These days there no shortages of marketing lawyers. Whether on TV, radio, billboards, buses, etc., you will almost assuredly see or hear attorneys advertising their services. Social Security disability lawyers are no different. The sheer number of attorneys and law firms offering their services can leave anyone thinking about hiring a representative for a Social Security disability claim thoroughly confused. So many alternatives to choose from. Is there anything that can set some attorneys apart from others? Well, yes, there is. But first, I will address reasons NOT to hire a representative.
At the outset, it is important to point out that Social Security disability contracts are based on a contingent fee agreement. This means that your representative only gets paid a fee (and in most cases, costs) if you are successful in winning your case.
Although it is usual to see attorneys advertising their contingency fee representation as some sort of “guarantee,” or honorable “pledge” to you, that you will never have to pay them unless you win your claim, these types of arrangements are not only run-of-the-mill, but mandatory.
This is different from other areas of law where attorneys get to charge hourly rates and retainers. It is not uncommon to find very experienced attorneys in the areas of family or criminal law charging their clients fees as high as $500 an hour just to be involved in their representation. Their charges are not subject to change based on the outcome of a case. Their fees are their fees. Well, these types of financial agreements are not found in Social Security Disability cases.
If you do not win your case, your representative cannot charge you a fee. It is that simple. Thus, a promise not to charge you a fee if you do not win your case is no reason to select one representative over another; they all get paid only if they win.
One standard and common consideration that most would-be claimants look at to decide who to hire to handle their disability claim, is (no surprise) price. How much would this lawyer charge me to take my case? As pointed out above, representatives in areas other than Social Security disability can charge a wide array of fees to their clients. For obvious reasons, the amounts that representatives in these areas seek to collect becomes a significant, and often times determinative, consideration in their selection.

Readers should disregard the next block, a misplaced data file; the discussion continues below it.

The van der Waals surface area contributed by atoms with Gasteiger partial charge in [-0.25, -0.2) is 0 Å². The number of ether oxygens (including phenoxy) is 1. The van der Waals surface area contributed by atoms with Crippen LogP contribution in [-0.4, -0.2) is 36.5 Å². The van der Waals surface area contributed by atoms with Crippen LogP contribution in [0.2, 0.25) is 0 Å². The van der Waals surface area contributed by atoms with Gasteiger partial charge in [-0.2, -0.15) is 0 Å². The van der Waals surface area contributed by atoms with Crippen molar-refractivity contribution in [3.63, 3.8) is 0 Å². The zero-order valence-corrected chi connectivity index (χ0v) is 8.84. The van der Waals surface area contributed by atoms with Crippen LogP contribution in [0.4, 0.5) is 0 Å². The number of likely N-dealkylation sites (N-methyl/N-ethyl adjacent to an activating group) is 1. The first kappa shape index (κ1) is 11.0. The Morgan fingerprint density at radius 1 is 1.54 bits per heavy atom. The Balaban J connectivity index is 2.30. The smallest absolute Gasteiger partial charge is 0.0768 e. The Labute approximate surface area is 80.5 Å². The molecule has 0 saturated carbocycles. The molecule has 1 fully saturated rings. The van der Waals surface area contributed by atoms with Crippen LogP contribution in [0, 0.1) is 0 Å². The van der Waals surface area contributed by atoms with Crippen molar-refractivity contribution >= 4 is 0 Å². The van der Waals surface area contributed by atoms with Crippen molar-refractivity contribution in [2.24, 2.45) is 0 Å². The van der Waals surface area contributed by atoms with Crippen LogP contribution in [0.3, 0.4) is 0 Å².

This, in turn, results in individuals not hiring attorneys that are best qualified to provide them with the most effective representation, but attorneys who they feel are the most affordable. On the other hand, in Social Security disability cases, the answer to the question of how much is very easy: Social Security regulations provide that a representative that successfully prosecutes a disability claim is entitled to collect either 25% of the claimant’s past due (i.e., retroactive/back) benefits, or $6,000, whatever is less. Attorneys can have a different fee schedule for cases that go beyond a hearing with an Administrative Law Judge.
However, most Social Security disability claimants that are approved for benefits get their approvals at the hearing level. Accordingly, price should not be a deciding factor to hire a Social Security representative.
So now that you know that you will pay all Social Security representatives the same fee, and only if you win, another question comes up: Where do you get the money to pay your representative if you do win your case? The answer is found in your past due benefits, also known as back or retroactive benefits. The Social Security disability process can be quite long. It is not uncommon for claimants to spend over two years fighting to get their benefits.